Health care institutions: between sensitivity and insecurity of personal data

Publié le 14 March 2023
cybersécurité données de santé

400. That’s the number of cyberattacks that healthcare institutions in France can suffer every day, as Hélène Lherbette, head of digital services at the Narbonne Hospital Center, can attest. Fortunately, most of these attacks do not overcome the security measures implemented. However, if one of them slips through the cracks, hospitals such as those in Dax, Narbonne and Villefranche-sur-Saône are in serious trouble this year.

Over the past decade, the cyber threat to the health care sector has increased dramatically, as have the sophistication of cyberattacks. Both professionals and government recognize this new era. For every improvement brought about by automation, interoperability, and data analytics, the vulnerability to malicious cyberattacks also increases.

Cyberattacksare of particular concern to the health care industry, as they can directly threaten not only system and information security, but also patient health and safety.

According to Cedric O, Secretary of State for Digital Transition and Electronic Communications, “there were 27 major hospital attacks in 2020, there has been one per week since 2021.”

The National Agency for Information Systems Security, ANSSI, explains in a press release dated December 17, 2020 that “the number of cyberattacks has skyrocketed: the number of victims of cyberattacks has increased fourfold” between 2018 and 2019. Specifically, “during the Covid-19 pandemic, the number of attacks around the world against hospitals skyrocketed,” explains Saif Abed, a former physician turned cybersecurity consultant.


1. Why is the hospital sector particularly targeted?

Generally speaking, attacks are successful because of:

  1. Technical vulnerabilities (systems and applications that are not up to date, insufficient partitioning of systems and networks, lack of separation of uses);
  2. Lack of detection and reaction (lack of monitoring of information systems, lack of preparation for incident remediation and crisis management);
  3. Poor governance (insufficient password management policy, lax access rights management, lack of threat anticipation, uncontrolled remote working);
  4. From poor awareness (insufficient user awareness and maturity, insufficient financial commitment, lack of comex awareness).

However, if several reasons can explain the multiplication of ransomware attacks that target Hospital Centers, university hospitals, clinics and other health care facilities, the lack of means and the Covid-19 pandemic are the main ones.

1) A lack of resources

Health care facilities often lack the resources to deploy costly cybersecurity defenses. The Ministry of Solidarity and Health points out in its Hospital Information Systems Atlas that less than 2% of the total budget of health care institutions is spent on cyber defense.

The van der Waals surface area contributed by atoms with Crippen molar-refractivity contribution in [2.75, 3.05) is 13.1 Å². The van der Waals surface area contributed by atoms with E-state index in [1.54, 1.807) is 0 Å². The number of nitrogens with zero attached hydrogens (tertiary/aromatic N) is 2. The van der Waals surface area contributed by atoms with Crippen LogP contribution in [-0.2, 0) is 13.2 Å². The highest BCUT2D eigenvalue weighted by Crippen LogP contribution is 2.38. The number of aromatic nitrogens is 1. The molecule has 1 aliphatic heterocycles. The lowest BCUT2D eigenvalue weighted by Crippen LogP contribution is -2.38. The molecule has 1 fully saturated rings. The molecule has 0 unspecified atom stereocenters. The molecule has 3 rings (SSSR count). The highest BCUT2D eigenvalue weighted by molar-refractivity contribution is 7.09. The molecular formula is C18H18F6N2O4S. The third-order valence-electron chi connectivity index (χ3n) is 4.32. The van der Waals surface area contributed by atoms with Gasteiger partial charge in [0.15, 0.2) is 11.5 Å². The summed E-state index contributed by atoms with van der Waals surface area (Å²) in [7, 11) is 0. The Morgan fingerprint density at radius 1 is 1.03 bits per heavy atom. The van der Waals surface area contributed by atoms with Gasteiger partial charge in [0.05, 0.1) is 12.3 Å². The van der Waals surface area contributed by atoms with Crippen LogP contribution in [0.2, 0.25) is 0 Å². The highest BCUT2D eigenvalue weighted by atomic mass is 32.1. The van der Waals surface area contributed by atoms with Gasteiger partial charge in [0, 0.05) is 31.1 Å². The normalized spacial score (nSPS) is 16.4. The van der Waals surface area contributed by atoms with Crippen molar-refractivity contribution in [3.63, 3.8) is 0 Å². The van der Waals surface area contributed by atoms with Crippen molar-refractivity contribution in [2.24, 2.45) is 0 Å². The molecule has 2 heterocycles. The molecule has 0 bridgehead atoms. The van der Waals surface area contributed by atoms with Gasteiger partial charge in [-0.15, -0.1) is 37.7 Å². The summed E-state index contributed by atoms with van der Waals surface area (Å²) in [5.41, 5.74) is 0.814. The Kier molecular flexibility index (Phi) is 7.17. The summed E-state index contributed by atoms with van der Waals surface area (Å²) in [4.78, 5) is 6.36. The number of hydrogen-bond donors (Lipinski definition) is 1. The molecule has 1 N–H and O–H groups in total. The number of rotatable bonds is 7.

Vincent Trély, president of the Association pour la sécurité des systèmes d’information de santé, additionally argues that “hospitals are prime targets for cybercriminals because it becomes more complicated to attack banks or high-tech industries, which have put millions into security.”

2) The Covid-19 pandemic

Health care institutions are “easy prey“, according to Frédéric Valletoux, the president of the Fédération hospitalière de France, more specifically during the Covid-19 pandemic, as the priority has not been to protect the files and information held.

The idea is to increase the pressure on health facilities, which, for fear of being paralyzed as waves of patients pour in, would more easily give in to blackmail and ransomware.

2. What are the risks involved?

1) Encryption of patient data and information

Ransomware is a contraction of “ransom” and “software”. Schematically, ransomware corresponds to two things: a vector that allows entry into an information system (an attachment in an email) and a malicious payload (the virus that is hidden in the attachment).

Whether it is an attack of opportunity – a fraudulent attachment sent in an email to a very large number of recipients – or a targeted attack, the goal is to infect the entire hospital’s information system in order to ultimately paralyze all computers.

The next step is to encrypt all data on the network: patient records, emails, access to connected tools, etc.

Hospital services tend now to be more and more digitized. If the information system is paralyzed due to an attack, it is the entire hospital activity that is impacted.

Therefore, for a health care institution, the main risk is to patients’ lives. Planned operations can no longer take place, doctors receiving patients in consultations no longer have access to paperless patient records.

However, it should be noted that ransomware is not the only threat. The full spectrum of the cyber threat is more significant. In ascending order of risk, there are also:

  1. The defacements of websites that are not very sophisticated and generally not very important;
  2. Distributed denial of services (DDOS) that correspond to avalanches of flows that can paralyze information systems;
  3. Clever attacks (social engineering);
  4. The exfiltration and disclosure of data;
  5. The destruction and neutralization of data;
  6. An advanced persistent threat (APT) via which the hacker can be present in an information system for months or even years with great discretion.

2) The total paralysis of connected medical tools

According to Charles Blanc Rolin, Chief Information Security Officer (CISO) at the Moulins-Yzeure Hospital Center interviewed by France Télévisions reporters, hackers are able to take remote control of connected objects found in patients’ rooms. This is the case of monitors that display the vital data of a patient admitted in a health institution but also of pacemakers for example. It is possible to change the display of the heart rate and make the doctor think that the patient is fine when this is not the case at all.

Similarly, anesthesia stations are hyper connected and therefore hyper vulnerable. This is also the case with radiology and MRI machines, which are fully connected machines and therefore potentially inaccessible in the event of a ransomware attack.

3) Online disclosure of stolen data

This is an argument frequently used by attackers. In order to get the healthcare facility to give in and pay the ransom, the hackers threaten to post the data they were able to access online thanks to the computer virus dropped on one of the facility’s computers.